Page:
mardi 13 février 2024

Mumbai Collector Sangita Jindal on Her Sprawling New Contemporary Art Center in Ancient Hampi

Source ArtNet by Lee Carter
Sangita Jindal has been captivated by the ancient city of Hampi in South India since she first laid eyes upon the UNESCO World Heritage Site in the early 1980s. Hampi, explained the prominent art collector and philanthropist, was a “dynamic hub where art, architecture, and literature flourished from the 14th to 16th centuries.” As many as 1,000 temples, shrines, and other monuments were intricately carved out of local granite during Hampi’s heyday. Many of them still stand, making the site a major tourist destination and an auspicious location for Jindal’s long-planned, newly opened art center. Hampi Art Labs—with its organic, stone-like forms designed by architect Sameep Padora—promotes the creation of contemporary art through residencies and workshops that bridge past and present disciplines. It’s the latest initiative from JSW Foundation (which Jindal chairs), the philanthropic wing of the Mumbai-based conglomerate JSW Group (which her husband leads). Together, the couple is well-known for supporting arts and heritage projects in India.
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Inside India’s Booming Art Scene

Source Forbes by Grace Banks In the early days of January, India’s prime minister Narendra Modi spoke for the first time about the Indian contemporary arts scene on his youtube channel. Referencing the India Art, Architecture and Design Biennale held at the Red Fort, New Delhi, in December, which he attended, Modi called the event a “celebration of our country’s diverse heritage and vibrant culture” and spoke about his pleasure at being able to interact with art and artists. Later, he published photos of the event on his own website. For a ten year presidency that has offered little financial support to the arts, and in an election year, this broadcast and coverage felt to some like nothing more than a publicity campaign.
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dimanche 4 février 2024

Politics of purity: Konkan artist shatters sexist stigmas with cow dung, embroidery and more at India Art Fair

Source The Decan Herald by PTI
New Delhi: A yellow tarp in one corner of the India Art Fair presents a sight commonplace in rural India - cow dung cakes plastered to a wall to dry. Look closer, however, and you see the cow dung cakes are stylised in the shape of female genitalia. For Konkani artist Mayuri Chari, the rows of vaginas sculpted in cow dung are a statement against the hypocritical attitude towards menstruation. Through her art, she questions the tradition of banishing women from their homes during their period for purification of the home and a cow is worshipped while a human is rejected for being impure,” Chari told PTI.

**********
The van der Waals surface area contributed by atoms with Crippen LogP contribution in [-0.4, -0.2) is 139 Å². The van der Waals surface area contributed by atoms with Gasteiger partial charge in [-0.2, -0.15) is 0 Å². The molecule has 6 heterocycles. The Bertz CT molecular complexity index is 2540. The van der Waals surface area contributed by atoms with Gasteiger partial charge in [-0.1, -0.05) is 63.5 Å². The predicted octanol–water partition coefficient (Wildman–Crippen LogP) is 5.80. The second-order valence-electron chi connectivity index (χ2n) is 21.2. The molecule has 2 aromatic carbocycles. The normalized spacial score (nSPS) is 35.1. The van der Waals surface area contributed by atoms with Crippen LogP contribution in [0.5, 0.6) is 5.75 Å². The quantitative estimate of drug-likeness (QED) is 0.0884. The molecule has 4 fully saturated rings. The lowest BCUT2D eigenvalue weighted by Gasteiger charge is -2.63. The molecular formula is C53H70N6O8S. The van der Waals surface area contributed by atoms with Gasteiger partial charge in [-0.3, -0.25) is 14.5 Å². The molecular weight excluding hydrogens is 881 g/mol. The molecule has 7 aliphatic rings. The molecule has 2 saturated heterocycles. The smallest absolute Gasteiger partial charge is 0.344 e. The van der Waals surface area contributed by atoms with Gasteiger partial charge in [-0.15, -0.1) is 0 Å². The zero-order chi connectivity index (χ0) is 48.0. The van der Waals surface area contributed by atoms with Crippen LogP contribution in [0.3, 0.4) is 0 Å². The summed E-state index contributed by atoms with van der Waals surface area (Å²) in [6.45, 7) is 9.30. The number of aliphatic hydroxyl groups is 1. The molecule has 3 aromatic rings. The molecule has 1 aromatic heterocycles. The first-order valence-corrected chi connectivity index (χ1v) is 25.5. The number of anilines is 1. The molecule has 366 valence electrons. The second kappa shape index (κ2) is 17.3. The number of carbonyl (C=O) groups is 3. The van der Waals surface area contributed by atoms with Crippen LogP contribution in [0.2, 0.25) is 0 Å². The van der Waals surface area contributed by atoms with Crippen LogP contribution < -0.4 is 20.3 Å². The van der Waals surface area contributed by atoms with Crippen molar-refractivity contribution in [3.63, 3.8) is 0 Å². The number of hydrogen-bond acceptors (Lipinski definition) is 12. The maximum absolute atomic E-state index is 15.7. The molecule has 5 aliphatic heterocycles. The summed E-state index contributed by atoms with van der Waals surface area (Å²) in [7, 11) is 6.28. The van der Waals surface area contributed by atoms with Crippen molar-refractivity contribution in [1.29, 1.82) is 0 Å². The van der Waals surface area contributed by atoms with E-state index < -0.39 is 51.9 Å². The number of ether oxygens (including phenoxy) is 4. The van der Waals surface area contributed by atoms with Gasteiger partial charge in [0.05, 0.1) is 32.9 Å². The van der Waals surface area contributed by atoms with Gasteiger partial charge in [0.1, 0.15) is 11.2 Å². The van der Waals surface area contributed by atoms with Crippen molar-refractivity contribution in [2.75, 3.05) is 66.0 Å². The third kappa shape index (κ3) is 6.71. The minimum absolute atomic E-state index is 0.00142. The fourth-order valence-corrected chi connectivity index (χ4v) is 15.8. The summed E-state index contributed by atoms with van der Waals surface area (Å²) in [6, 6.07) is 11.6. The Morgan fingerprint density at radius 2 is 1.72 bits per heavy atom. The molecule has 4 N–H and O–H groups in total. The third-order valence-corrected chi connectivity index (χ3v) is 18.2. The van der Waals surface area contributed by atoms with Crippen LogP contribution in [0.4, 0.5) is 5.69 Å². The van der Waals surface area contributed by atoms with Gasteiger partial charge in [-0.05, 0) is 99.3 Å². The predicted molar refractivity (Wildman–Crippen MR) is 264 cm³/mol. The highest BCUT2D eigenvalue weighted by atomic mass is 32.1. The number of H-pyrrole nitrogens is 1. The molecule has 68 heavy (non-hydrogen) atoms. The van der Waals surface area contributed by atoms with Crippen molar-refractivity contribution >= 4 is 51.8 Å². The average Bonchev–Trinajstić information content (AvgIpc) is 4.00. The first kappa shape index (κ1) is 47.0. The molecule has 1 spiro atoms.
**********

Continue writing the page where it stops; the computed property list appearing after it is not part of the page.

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samedi 3 février 2024

The Young Artists To Watch Out For At The India Art Fair 2024

Source The Sunday Guardian by Noor Anand Chawla
The fifteenth edition of the annual India Art Fair (IAF) opened to much fanfare on February 1, 2024 at the NSIC Exhibition Grounds in New Delhi, and is on till Sunday February 4. The grand show features 109 exhibitors with an entire section dedicated to the category of design, in line with the fair’s commitment to celebrating the best of South Asian art and culture. On display are a plethora of works – masterpieces of Indian modernists as well as the works of emerging artists and contemporary masters of traditional arts. Artists from the South Asian diaspora are also part of the milieu. Through this immense display of talent, we kept our eye out for young and emerging artists who were pushing the boundaries with their work. Here is our pick of the best young artists to watch for at the India Art Fair 2024.
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